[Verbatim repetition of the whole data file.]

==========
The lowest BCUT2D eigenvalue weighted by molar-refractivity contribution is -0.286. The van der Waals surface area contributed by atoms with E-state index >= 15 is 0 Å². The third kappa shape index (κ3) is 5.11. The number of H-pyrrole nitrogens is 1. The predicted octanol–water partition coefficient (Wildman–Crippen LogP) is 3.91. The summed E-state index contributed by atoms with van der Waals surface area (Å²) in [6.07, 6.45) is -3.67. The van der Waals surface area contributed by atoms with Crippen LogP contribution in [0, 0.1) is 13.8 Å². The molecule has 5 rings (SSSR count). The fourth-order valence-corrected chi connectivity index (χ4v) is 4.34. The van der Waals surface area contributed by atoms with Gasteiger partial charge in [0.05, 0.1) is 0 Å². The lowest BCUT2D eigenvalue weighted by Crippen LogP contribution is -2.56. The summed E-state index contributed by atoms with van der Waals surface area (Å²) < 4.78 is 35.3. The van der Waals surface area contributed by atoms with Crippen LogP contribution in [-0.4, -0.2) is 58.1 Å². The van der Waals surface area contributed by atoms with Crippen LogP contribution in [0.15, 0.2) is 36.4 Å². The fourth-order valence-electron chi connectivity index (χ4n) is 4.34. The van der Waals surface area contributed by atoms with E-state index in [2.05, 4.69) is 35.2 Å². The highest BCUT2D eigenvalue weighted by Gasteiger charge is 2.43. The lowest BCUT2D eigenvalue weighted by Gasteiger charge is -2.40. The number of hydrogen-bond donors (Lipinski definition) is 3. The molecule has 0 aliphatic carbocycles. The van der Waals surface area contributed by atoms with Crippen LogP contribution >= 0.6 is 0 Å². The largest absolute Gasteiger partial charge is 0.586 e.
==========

The lowest BCUT2D eigenvalue weighted by molar-refractivity contribution is -0.286. The van der Waals surface area contributed by atoms with E-state index >= 15 is 0 Å². The third kappa shape index (κ3) is 5.11. The number of H-pyrrole nitrogens is 1. The predicted octanol–water partition coefficient (Wildman–Crippen LogP) is 3.91. The summed E-state index contributed by atoms with van der Waals surface area (Å²) in [6.07, 6.45) is -3.67. The van der Waals surface area contributed by atoms with Crippen LogP contribution in [0, 0.1) is 13.8 Å². The molecule has 5 rings (SSSR count). The fourth-order valence-corrected chi connectivity index (χ4v) is 4.34. The van der Waals surface area contributed by atoms with Gasteiger partial charge in [0.05, 0.1) is 0 Å². The lowest BCUT2D eigenvalue weighted by Crippen LogP contribution is -2.56. The summed E-state index contributed by atoms with van der Waals surface area (Å²) < 4.78 is 35.3. The van der Waals surface area contributed by atoms with Crippen LogP contribution in [-0.4, -0.2) is 58.1 Å². The van der Waals surface area contributed by atoms with Crippen LogP contribution in [0.15, 0.2) is 36.4 Å². The fourth-order valence-electron chi connectivity index (χ4n) is 4.34. The van der Waals surface area contributed by atoms with E-state index in [2.05, 4.69) is 35.2 Å². The highest BCUT2D eigenvalue weighted by Gasteiger charge is 2.43. The lowest BCUT2D eigenvalue weighted by Gasteiger charge is -2.40. The number of hydrogen-bond donors (Lipinski definition) is 3. The molecule has 0 aliphatic carbocycles. The van der Waals surface area contributed by atoms with Crippen LogP contribution >= 0.6 is 0 Å². The largest absolute Gasteiger partial charge is 0.586 e.